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New York Mets: Examining the four Rule 5 draft acquisitions

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NEW YORK - APRIL 07: The home run apple is seen before the New York Mets play the Florida Marlins on April 7, 2010 at Citi Field in the Flushing neighborhood of the Queens borough of New York City. (Photo by Jim McIsaac/Getty Images)
NEW YORK - APRIL 07: The home run apple is seen before the New York Mets play the Florida Marlins on April 7, 2010 at Citi Field in the Flushing neighborhood of the Queens borough of New York City. (Photo by Jim McIsaac/Getty Images)
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MLB’s Rule 5 Draft took place this week and the New York Mets took advantage with four selections.

The New York Mets picked up four players in total during the Rule 5 Draft this week. For those of you unfamiliar with the Rule 5 draft and its procedures, your questions can be answered here.

Not to put too much pressure on our new draftees, but some notable names acquired from Rule 5 drafts are Roberto Clemente, Johan Santana, and Josh Hamilton.

Will any of these guys become them? Let’s start the madness.

Kyle Dowdy RHP (Cleveland Indians)

The only player the Mets took in the major league phase of the draft, Kyle Dowdy appears to have a low ceiling albeit a relatively high floor.

His best chance with a big league club appears to be as a middle reliever given his struggles at the minor league level. In 2018, Dowdy had a 5.15 ERA through 124 innings (20 starts, 10 relief appearances) between Double-A and Triple-A.

He has a passable fastball that sits 93 to 95 but doesn’t pair it with formidable secondary offerings, hence how hittable he has been (9.7 H/9 in 2018).

He’ll join the plethora of young right-handed relief depth the Mets already have. And, even though the Mets are obligated to keep him on the 25-man roster or else lose him, don’t expect Brodie Van Wagenen to give Dowdy too long a leash.

The Mets may trade him in the coming days like they did with Burch Smith after last year’s Rule 5 draft. Otherwise, we’ll have to hope Dowdy develops his off-speed pitches in order to enjoy some success at the big league level in 2019.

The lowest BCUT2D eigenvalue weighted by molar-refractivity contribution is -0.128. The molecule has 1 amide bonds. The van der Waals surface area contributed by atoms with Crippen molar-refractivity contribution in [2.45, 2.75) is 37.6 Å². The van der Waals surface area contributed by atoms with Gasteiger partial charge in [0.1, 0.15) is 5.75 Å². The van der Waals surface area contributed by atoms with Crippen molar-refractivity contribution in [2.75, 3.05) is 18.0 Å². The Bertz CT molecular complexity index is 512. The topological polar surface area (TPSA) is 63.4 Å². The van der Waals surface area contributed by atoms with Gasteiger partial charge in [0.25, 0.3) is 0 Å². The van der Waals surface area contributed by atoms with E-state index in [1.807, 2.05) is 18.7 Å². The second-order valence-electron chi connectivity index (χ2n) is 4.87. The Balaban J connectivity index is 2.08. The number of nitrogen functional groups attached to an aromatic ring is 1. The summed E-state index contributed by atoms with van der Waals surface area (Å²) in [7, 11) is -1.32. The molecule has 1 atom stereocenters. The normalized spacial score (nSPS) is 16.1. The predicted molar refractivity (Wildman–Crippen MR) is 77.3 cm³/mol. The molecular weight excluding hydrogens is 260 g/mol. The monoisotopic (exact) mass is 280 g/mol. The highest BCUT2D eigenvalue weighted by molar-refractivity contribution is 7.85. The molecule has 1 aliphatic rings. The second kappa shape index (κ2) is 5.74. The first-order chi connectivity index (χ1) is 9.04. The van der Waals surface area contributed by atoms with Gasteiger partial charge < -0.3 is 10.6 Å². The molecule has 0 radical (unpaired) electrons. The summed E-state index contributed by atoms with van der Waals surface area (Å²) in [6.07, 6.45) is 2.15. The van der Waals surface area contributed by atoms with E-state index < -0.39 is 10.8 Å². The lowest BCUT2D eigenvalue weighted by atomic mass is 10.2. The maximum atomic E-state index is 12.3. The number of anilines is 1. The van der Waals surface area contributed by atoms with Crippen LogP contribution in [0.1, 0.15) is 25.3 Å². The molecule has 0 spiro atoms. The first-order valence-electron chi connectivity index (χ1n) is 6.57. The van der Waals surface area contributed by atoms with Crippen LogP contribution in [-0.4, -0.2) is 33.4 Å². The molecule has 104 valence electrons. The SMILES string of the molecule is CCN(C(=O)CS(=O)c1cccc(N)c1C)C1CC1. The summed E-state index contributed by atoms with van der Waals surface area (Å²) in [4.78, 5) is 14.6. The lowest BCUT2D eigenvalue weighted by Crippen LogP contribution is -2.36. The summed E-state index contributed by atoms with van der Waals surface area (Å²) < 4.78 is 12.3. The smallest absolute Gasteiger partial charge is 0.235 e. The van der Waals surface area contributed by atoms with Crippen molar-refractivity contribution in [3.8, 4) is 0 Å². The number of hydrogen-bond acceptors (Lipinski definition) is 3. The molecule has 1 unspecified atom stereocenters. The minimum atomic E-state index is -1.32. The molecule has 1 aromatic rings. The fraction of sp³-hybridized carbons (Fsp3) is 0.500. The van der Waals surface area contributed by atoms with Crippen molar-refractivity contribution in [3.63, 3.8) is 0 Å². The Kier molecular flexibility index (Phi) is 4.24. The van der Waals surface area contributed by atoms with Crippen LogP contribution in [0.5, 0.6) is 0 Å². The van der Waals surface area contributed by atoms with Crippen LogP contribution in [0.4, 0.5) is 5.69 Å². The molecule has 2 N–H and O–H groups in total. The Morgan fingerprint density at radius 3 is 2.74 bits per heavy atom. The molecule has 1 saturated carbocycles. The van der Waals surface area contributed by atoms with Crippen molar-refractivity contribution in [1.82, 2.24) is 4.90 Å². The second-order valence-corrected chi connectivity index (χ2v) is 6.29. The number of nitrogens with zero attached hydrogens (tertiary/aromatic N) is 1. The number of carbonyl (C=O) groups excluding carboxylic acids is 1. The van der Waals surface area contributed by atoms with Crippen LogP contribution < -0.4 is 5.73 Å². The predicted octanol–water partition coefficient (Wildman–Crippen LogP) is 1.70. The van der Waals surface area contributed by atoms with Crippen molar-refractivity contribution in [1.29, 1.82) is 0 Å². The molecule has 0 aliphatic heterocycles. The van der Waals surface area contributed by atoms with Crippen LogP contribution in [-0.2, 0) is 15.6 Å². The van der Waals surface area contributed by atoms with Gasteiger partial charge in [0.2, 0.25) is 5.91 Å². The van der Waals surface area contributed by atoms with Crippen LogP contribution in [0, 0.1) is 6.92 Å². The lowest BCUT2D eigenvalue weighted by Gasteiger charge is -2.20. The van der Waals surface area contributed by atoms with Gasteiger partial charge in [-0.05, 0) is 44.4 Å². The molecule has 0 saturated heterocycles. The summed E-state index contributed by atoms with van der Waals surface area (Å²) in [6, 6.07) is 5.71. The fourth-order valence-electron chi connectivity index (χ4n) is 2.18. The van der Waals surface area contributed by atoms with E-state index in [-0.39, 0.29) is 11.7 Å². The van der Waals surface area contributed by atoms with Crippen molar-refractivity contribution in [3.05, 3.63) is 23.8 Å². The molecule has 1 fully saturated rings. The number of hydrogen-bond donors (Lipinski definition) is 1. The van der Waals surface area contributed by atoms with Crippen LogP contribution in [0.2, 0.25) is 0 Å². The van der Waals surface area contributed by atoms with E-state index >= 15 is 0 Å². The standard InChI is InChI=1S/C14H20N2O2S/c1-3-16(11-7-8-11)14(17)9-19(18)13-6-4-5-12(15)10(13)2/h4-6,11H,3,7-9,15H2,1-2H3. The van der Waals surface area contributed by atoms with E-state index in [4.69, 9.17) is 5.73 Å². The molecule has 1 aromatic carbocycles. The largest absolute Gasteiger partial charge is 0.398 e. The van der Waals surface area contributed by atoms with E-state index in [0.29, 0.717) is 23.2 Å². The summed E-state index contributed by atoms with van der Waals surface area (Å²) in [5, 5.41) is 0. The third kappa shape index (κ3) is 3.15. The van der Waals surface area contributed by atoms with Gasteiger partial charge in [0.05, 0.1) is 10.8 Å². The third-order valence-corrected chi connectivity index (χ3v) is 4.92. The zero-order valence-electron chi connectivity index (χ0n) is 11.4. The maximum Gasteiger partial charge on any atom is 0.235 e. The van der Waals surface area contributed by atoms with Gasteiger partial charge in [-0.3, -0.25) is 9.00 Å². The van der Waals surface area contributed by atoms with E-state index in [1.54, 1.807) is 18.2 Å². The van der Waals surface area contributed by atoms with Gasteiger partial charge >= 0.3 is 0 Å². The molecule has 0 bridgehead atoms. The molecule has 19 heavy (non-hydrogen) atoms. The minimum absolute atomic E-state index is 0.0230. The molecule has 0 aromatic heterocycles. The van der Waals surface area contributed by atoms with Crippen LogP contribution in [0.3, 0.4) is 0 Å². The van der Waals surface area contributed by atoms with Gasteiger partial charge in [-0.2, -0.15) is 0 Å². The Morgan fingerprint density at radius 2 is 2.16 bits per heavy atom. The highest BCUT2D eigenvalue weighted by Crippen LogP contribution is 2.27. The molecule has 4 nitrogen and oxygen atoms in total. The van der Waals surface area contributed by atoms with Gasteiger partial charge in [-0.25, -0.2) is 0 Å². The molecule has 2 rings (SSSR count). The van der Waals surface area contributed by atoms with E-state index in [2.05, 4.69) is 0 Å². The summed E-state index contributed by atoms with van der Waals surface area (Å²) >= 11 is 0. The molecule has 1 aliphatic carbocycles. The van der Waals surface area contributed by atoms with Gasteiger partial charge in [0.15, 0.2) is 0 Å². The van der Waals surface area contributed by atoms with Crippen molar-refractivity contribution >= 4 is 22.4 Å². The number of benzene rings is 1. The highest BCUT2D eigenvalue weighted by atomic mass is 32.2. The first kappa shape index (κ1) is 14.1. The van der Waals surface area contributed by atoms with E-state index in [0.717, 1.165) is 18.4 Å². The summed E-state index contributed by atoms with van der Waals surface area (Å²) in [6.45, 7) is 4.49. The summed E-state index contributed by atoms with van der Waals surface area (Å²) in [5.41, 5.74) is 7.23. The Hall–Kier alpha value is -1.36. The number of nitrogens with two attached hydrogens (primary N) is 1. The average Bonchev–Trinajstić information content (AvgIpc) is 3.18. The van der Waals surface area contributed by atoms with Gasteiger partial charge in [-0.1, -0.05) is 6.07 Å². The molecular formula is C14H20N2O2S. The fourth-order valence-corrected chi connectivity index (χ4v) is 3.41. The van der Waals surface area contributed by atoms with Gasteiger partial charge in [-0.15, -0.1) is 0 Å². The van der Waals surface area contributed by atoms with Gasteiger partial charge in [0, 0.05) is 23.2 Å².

Braxton Lee OF (Miami Marlins)

Selected in the minor league phase of the draft, Braxton Lee actually flashes some serious upside.

For one thing, the Mets organization lacks outfield depth at the upper levels. So, Lee should help fill one of those holes and will probably stick around accordingly.

Lee was the Marlins’ 29th ranked prospect according to MLB.com. He is graded as an average hitter with sub-par power. But, his value lies elsewhere.

Lee is an excellent runner. His speed was graded as 70 on the 20-80 scale, and his defense is also highly regarded. He may be an excellent fourth or fifth outfielder on the Mets one day if he can capitalize on his athletic tools.

Granted, his minor league stats were awful last year. In 2018, his slash line was .233/.316/.294 with 1 home run between High-A, Double-A, and Triple-A. He was also 7 for 15 on stolen base attempts in the minors last year which is unacceptable for someone with his speed.

His brief 8 game cameo in the majors last year was equally disappointing so don’t expect Lee to make an immediate impact. The Mets may, however, choose to be patient with him given his potential as a stolen base threat, defensive stalwart, and left-handed bat off the bench.

Chris Mazza RHP (Seattle Mariners)

Chris Mazza, another minor league selection, managed a 2.55 ERA through 49.1 innings (4 starts, 9 relief appearances) between Double-A and Triple-A last season.

He also held a 0.52 ERA through 52.1 innings (2 starts, 24 relief appearances) between two independent leagues in 2018, the Atlantic League and the Pacific Association. His strikeout rate between independent ball and the minor leagues is 8.0 K/9.

Mazza’s ceiling is probably that of another right-handed middle reliever for the Mets. The truth is, good control (1.9 BB/9 between all levels in 2018) won’t be enough to make him important to the Mets’ bullpen of the future.

But, expectations for Rule 5 draftees really shouldn’t get too high anyway. You can never have enough pitching depth. And, the stats are looking pretty good, so we should at least keep an eye on him.

Mitch Ghelfi C (Los Angeles Angels)

The Mets need organizational catching depth. Enter, Mitch Ghelfi.

He’ll fill some minor league gaps nicely and probably has a ceiling of being a Jose Lobaton type if he can play defense at the highest level.

Ghelfi is a switch hitter who slashed .239/.289/.342 with 3 home runs in 2018 between High-A and Double-A ball. No one is quivering with excitement over offensive numbers like this.

But hey, Ghelfi is a catcher who threw out 36% of baserunners last year. So, maybe we see him filling in one day when the three or four catchers ahead of him inevitably get hurt.

Next. Mets should make Steve Cishek their trade target

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